J ay I. Kislak’s remarkable collection is notable for its breadth and depth — it included works of Impressionist, modern, contemporary, and folk art; prints, photographs, and design objects; and so much more. But the businessman and philanthropist may be best remembered as a titanic collector of books and manuscripts. While his book collecting was as wide-ranging as his art collecting, the subjects of exploration, travel, and discovery were his greatest preoccupations throughout his life.
In 2014, Kislak donated a spectacular gift of books, manuscripts, maps, and artifacts to the Library of Congress, which are now exhibited in the ongoing exhibition “Exploring the Early Americas.” The incomparable collection documents the history and cultures of Florida, the Caribbean, and Mesoamerica. Even after Kislak’s generous donation to the nation, he continued to collect books, and on 26 April, 2022, the book world will get an opportunity to share in his magnificent collection and support the Kislak Family Foundation through Sotheby’s auction “Books and Manuscripts from the Collection of Jay I. Kislak.”
Though Kislak remained focused on exploration, after his donation he began to shift his attention further north. One of the most extraordinary items he acquired is J.F.W. Des Barres’s The Atlantic Neptune. Described as “one of the most remarkable products of human history which has been given to the world through the arts of printing and engraving,” Des Barres’s magnificent atlas covers the coasts and harbors of the Atlantic coast of North America, from Mexico to Nova Scotia. Des Barres, a British military engineer with extensive service in the New World, devoted sixteen years to his meticulous coastal survey of North America.
The charts that comprise the resulting Atlantic Neptune are the foremost cartographical achievement of the American Revolution. They depict the banks, rocks, shoals, and soundings of the coastline and provide comment and direction on navigation and pilotage. Copies of The Atlantic Neptune were compiled on a bespoke basis, principally for naval captains or merchant mariners; there is no standard collation, and no two recorded copies contain precisely the same charts.
While Kislak’s principal attention remained on the eastern coast of North America, he did not neglect the rest of the world. His interest in early navigation is visible throughout the sale — from John Harris’s 1705 Navigantium atque Itinerantium Bibliotheca, to Arctic charts used in the search for Sir John Franklin, to António Galvão’s 1563 account of Portuguese voyages (here reprinted in a later edition, after the virtually unobtainable first edition). But the apex of his interest in the Age of Discovery is, undoubtedly, his acquisition of a truly magnificent set of “The Great and Small Voyages,” published by Theodor de Bry and his heirs — the most famous and influential of such collections.
Theodor de Bry (1528–1598) first began the publication of this astounding collection following a visit to England in 1587. There he met the geographer Richard Hakluyt, who was then preparing his own depiction of voyages in the New World. Hakluyt helped de Bry find representations of the Americas, including a copy of Thomas Hariot’s “Virginia” — which would become the first part of the “Great Voyages,” published in 1590. De Bry went on to publish the next five parts until his death in 1598, when his widow and sons, Johann Theodor and Johann Israel de Bry, continued his monumental work, completing it in 1634.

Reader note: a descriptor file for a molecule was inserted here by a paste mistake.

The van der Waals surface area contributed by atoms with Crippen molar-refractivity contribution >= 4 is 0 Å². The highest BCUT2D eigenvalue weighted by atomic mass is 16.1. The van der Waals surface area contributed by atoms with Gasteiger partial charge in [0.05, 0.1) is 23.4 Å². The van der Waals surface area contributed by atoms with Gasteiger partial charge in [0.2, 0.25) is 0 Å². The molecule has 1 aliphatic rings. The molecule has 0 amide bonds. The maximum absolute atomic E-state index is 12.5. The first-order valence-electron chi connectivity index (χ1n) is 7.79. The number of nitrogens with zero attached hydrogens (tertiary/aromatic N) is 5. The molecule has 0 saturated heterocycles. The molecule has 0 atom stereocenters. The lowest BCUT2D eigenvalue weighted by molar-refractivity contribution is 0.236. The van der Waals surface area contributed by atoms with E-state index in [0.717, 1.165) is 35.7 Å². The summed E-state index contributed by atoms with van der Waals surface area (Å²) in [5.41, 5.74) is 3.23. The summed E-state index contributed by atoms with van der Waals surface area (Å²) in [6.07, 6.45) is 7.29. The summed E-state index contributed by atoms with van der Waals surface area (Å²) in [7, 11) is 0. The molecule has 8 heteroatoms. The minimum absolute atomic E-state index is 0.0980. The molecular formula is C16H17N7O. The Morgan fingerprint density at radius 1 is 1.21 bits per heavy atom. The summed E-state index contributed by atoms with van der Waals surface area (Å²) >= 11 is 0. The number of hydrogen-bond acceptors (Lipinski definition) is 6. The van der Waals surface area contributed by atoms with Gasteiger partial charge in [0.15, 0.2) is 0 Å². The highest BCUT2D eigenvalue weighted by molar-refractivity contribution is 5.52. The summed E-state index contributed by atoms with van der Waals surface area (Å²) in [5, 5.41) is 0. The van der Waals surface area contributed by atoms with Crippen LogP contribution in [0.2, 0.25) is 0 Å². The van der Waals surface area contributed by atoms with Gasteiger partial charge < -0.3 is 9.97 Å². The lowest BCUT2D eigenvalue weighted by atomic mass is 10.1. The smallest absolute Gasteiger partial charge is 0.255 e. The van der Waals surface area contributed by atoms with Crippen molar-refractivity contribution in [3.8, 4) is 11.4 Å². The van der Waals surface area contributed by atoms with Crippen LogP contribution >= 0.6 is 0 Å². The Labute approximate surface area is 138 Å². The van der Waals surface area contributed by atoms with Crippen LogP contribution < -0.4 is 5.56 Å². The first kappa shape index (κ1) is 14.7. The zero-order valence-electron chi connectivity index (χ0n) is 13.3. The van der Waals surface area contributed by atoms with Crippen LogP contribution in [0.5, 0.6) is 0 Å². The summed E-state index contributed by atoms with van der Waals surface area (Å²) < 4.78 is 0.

“Kislak’s intelligence and discernment allowed him to build a collection that — while reflective of his personal interests — is as adventurous and exploratory as the volumes of voyages he so admired.”
The works were astoundingly popular and influential, and the iconography disseminated through de Bry’s compilation of travel narratives dominated the European view of the New World and the East Indies for more than a century. The exceptional ethnographic engravings in the first two parts are of special importance for the study of Native American life at the time of the first encroachment of Europeans.
Kislak’s interest in exploration naturally extended to a general interest in seafaring, as shown in William Bourne’s 1574 A Regiment for the Sea (the first original English work on navigation) and his 1582 The Treasure for Traveilers (the first English book to treat travel as a science), as well as Richard Eden’s 1571 The Arte of Navigation (the English translation of Martín Cortés's manual of navigation, Breve Compendio de la Sphaera y de la Arte de Navigar).
As remarkable as the auction’s individual items are, together they reveal a dynamic vision. Kislak’s intelligence and discernment allowed him to build a collection that — while reflective of his personal interests — is as adventurous and exploratory as the atlases he so admired. Indeed, an additional surprise of the sale is the scope and significance of the material not related to exploration. From Americana to literature, from early scientific discovery to visual art and music, the selection of books and manuscripts underscore the collection’s remarkable scope.
The diversity of Jay’s collecting interests is matched only by his philanthropic endeavors, which extended far beyond his donation the Library of Congress. The Kislak Family Foundation has taken up the mantle of Kislak’s many interests with its mission to support leadership and innovation in the fields of education, the arts and humanities, animal welfare, and environmental preservation. Sotheby’s series of sales of his collection, of which this is the conclusion, will assist the foundation in fulfilling Kislak’s vision and carry on his good works.